When drivers saw Nick Johnson approaching their car windows at a red light on President Street during the Monday morning rush hour in Baltimore, he said, many initially waved him off or ignored him entirely.
But after the Su Casa furniture store owner and other Baltimore small business representatives held out roses, carnations, Valentine’s Day cards and chocolates — and clarified, “they’re free” — many began to roll down their windows, he said.
The Valentine’s Day-themed greetings are intended simply to spread some love and joy in Baltimore and draw positive attention to the city and its small businesses, Johnson said. More than a dozen Fells Point, Canton, Little Italy and Federal Hill business owners, carrying signs with such messages as “Su Casa Furniture Loves You” or “#LoveLocalBmore,” have handed out hundreds of flowers and chocolates, he said.
“Three days in a row people have told me we’ve made their morning,” he said.
The business owners haven’t encountered any squeegee workers so far this week, Johnson said, and the valentines aren’t intended as a response or a deterrent to the workers who often occupy the intersection. Other area business leaders have expressed frustration about the young windshield-washers to city leaders.
“We’re not looking to push people around or displace anybody," Johnson said. "We’re really just looking to put a smile on somebody’s face.”
Johnson hopes the Valentine’s Day greetings remind the public of Baltimore’s small businesses and help chip away at negative perceptions people have of the city. Small businesses deter crime, employ residents and often sponsor local charity events, he said.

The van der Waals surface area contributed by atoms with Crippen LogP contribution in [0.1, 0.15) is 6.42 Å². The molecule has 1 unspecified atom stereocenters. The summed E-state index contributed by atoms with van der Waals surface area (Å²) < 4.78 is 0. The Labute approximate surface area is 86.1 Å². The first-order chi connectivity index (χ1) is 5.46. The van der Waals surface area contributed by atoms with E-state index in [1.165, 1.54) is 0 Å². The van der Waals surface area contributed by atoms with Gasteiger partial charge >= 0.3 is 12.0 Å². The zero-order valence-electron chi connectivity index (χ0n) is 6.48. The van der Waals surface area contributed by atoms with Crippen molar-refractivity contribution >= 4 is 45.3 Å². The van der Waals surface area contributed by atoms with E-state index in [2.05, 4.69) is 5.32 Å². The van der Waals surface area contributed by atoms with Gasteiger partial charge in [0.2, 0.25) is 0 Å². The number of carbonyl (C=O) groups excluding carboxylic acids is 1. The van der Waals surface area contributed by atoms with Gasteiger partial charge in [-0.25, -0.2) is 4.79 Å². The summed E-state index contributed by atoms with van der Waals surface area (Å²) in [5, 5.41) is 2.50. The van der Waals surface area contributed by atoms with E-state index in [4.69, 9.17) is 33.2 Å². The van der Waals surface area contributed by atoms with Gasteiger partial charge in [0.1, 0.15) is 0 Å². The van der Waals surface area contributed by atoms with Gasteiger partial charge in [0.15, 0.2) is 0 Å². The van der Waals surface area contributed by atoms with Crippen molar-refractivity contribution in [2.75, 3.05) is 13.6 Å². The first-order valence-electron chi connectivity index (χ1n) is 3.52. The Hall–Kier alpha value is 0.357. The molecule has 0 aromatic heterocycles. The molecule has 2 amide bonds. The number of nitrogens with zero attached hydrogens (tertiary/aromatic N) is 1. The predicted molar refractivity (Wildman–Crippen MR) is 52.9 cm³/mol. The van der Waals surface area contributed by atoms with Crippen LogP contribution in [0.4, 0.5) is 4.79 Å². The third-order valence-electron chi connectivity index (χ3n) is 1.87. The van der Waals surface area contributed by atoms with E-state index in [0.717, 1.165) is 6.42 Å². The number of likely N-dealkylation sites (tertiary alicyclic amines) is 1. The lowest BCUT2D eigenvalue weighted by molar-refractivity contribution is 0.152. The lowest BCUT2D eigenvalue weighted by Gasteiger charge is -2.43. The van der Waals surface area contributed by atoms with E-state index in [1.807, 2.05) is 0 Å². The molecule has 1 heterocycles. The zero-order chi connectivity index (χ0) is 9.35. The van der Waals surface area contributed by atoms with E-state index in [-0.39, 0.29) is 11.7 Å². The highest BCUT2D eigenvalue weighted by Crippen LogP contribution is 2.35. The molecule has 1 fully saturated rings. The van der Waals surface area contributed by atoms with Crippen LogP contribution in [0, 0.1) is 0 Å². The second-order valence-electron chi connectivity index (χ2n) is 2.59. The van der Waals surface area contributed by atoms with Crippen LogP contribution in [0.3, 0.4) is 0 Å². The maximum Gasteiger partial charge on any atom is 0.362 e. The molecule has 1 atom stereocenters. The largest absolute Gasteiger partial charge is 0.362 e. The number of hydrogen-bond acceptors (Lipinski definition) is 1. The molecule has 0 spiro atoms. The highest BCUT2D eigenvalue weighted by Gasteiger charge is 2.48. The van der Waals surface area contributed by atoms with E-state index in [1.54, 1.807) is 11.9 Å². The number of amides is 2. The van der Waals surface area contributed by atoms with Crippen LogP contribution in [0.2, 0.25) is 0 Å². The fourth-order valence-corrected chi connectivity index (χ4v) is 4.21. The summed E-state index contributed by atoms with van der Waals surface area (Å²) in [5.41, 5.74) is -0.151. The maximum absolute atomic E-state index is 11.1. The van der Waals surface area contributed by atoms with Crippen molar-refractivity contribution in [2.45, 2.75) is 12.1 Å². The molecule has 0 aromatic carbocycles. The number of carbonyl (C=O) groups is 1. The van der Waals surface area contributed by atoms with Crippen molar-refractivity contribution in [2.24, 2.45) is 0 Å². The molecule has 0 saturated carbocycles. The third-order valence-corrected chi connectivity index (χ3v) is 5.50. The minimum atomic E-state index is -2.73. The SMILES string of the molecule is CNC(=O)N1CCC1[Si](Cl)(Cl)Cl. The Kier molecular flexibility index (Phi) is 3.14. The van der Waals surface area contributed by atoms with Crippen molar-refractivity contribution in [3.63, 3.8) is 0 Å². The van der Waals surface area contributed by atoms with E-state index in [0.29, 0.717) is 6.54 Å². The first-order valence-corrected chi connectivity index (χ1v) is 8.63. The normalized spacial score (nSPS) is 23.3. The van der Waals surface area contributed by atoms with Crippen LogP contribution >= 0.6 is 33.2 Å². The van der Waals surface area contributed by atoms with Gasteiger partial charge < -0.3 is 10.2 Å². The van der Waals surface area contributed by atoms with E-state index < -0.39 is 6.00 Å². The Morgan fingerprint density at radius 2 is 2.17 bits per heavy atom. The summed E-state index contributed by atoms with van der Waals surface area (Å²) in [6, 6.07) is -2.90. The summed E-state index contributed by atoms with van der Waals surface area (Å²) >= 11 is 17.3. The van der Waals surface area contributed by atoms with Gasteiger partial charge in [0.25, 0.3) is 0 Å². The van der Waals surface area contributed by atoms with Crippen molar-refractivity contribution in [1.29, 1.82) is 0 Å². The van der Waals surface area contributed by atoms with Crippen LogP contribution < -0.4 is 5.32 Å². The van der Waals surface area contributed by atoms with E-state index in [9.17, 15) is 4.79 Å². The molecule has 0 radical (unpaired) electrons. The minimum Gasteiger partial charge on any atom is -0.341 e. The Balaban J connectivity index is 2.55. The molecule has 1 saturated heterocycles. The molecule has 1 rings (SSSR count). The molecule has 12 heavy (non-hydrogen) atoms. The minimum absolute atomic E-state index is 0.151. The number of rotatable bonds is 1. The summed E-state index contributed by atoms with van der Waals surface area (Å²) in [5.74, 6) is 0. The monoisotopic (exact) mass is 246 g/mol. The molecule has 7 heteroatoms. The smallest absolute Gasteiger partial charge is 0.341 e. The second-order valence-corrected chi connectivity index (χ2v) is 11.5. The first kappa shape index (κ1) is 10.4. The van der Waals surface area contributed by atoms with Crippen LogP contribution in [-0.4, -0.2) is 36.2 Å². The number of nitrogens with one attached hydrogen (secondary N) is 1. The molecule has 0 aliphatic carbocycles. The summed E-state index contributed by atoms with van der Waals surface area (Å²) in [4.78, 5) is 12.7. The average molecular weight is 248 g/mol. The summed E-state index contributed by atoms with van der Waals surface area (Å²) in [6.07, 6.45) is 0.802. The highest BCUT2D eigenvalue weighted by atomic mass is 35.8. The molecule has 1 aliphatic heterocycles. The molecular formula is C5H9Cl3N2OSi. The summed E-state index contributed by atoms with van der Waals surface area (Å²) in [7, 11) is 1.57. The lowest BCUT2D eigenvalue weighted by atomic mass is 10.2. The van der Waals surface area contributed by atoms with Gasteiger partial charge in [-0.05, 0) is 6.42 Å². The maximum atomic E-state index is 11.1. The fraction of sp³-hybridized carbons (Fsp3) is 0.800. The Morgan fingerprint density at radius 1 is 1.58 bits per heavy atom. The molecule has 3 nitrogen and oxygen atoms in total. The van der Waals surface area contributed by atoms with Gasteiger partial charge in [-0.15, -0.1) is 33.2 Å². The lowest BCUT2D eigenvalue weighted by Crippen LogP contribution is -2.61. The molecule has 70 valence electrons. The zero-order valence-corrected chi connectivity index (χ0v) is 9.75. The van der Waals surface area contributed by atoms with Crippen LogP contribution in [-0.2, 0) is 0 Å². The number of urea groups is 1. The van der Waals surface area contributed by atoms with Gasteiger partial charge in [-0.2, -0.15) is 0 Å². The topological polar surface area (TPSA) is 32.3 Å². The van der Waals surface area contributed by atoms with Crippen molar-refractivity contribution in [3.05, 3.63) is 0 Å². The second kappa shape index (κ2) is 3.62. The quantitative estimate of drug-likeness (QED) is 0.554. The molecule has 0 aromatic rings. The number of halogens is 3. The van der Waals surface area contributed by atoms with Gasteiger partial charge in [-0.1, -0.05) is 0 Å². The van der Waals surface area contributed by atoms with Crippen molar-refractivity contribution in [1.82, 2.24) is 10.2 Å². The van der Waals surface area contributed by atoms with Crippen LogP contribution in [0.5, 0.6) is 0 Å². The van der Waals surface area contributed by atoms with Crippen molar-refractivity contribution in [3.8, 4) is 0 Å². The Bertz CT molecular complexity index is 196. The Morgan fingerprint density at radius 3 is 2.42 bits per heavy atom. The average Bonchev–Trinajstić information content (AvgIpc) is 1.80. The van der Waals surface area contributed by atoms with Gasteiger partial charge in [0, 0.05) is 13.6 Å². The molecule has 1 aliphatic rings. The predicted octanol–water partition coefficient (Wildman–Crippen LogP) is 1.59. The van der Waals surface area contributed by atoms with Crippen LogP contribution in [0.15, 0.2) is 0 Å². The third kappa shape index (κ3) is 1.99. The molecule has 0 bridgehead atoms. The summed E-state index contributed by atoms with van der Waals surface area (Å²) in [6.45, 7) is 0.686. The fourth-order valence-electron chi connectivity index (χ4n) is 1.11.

“We really think Baltimore is in a hard place right now,” he said. “People are really cynical about how bad Baltimore is. ... It’s like people have to drive with blinders on.”
Baltimore is a great place facing challenges, “like any city,” said Patrick Russell, who owns Kooper’s Tavern, Slainte Irish Pub and Restaurant, and Woody’s Cantina.
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“But we’ve got a lot of great businesses in the city,” he said. “We’re still down here surviving, and we could use more folks to come visit us — on Valentine’s Day and any other day of the year.”
Russell handed out truffles and Hershey’s Kisses to drivers Monday through Wednesday, and planned to do so again Thursday, he said. (He’s skipping Friday to take his son on a college tour.)
The number of participating business owners ballooned from four Monday to about 10 Tuesday to as many as 20 by Wednesday morning, Russell said.
They understand and share the concerns about the city’s endemic crime and other problems, but they want people to know they’re committed to Baltimore and their customers, he said.
“The businesses really want to hold our politicians to high standards and keep it safe,” Russell said. “We have all of our customers’ backs when they come to the city.”
Johnson, who had the idea for the Valentine’s Day effort, said he wants to see similar endeavors beyond this week.
“I’d love to see this spread all over the city, where people are happy and smiling and waving to each other," he said.